One of very few ancient landscapes remaining in London, these medieval marshes right next to the River Thames were closed to the public for over 100 years and used as a military firing range.
We managed to acquire the site in 2000 and set about transforming it into an important place for nature and a great place for people to visit. Now you can expect to see breeding wading birds in spring and summer, and large flocks of wild ducks in winter.
Birds of prey and rare birds are regularly seen too. There are also water voles in the ditches and rare dragonflies flit across the boardwalks.
There is an innovative visitor centre, with huge picture-windows that look out across the marshes. It is full of environmentally friendly features and already boasts a handful of prestigious architectural awards.
There is also a shop and café and a new wildlife garden and children’s adventure play area too. A full events programme offers something for everyone, and while we still have several years to go to finish all the visitor features out on the reserve, it is already an incredible transformation. Boardwalks throughout the reserve give access for wheelchairs and pushchairs.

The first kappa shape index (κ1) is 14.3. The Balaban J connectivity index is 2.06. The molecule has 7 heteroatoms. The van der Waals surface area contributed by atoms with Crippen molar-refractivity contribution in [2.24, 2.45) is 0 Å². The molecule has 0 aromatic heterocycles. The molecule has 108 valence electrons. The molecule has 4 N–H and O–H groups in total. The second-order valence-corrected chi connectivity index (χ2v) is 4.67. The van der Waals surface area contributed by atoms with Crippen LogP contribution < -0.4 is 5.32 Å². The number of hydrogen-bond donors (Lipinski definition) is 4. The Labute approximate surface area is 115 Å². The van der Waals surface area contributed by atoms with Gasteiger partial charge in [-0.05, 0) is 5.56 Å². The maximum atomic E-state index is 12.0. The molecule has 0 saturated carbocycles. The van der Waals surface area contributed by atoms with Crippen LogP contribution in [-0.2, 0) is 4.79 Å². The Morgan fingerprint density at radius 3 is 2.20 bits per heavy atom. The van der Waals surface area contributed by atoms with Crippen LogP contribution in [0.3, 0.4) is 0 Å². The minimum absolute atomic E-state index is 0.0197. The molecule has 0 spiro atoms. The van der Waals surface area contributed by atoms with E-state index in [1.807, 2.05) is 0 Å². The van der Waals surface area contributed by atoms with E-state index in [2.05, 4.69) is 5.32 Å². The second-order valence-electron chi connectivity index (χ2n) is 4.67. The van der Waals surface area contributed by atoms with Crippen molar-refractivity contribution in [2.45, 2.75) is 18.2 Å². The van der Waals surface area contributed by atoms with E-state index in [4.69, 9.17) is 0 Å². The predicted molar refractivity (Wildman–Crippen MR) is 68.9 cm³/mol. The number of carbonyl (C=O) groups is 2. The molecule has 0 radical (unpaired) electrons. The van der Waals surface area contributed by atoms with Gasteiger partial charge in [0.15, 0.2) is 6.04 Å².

From 1 November to 31 January, we’re open from 9.30 am – 4.30 pm. From 1 February to 31 October, it’s 9.30 am – 5 pm. We’re closed on Christmas Day and Boxing Day.
Car park: voluntary £1 donation. Reserve: Free to RSPB members and residents of Havering and Thurrock. Non-members: £3 adult, £1.50 child, £9 family (two adults and up to four children). There are extra costs for some events – please check when you book.
If you are new to birdwatching…
Birds are easy to see year round. The reserve runs a number of regular events for birdwatchers throughout the year, from novice to expert, including weekly Wednesday guided birding walk with Howard Vaughan, dawn chorus walks, winter spectacle birding event, a new birdwatching club for children, February’s flock bird event and spring walks. There are also designated open days and weekends. Please see the events pages for further information.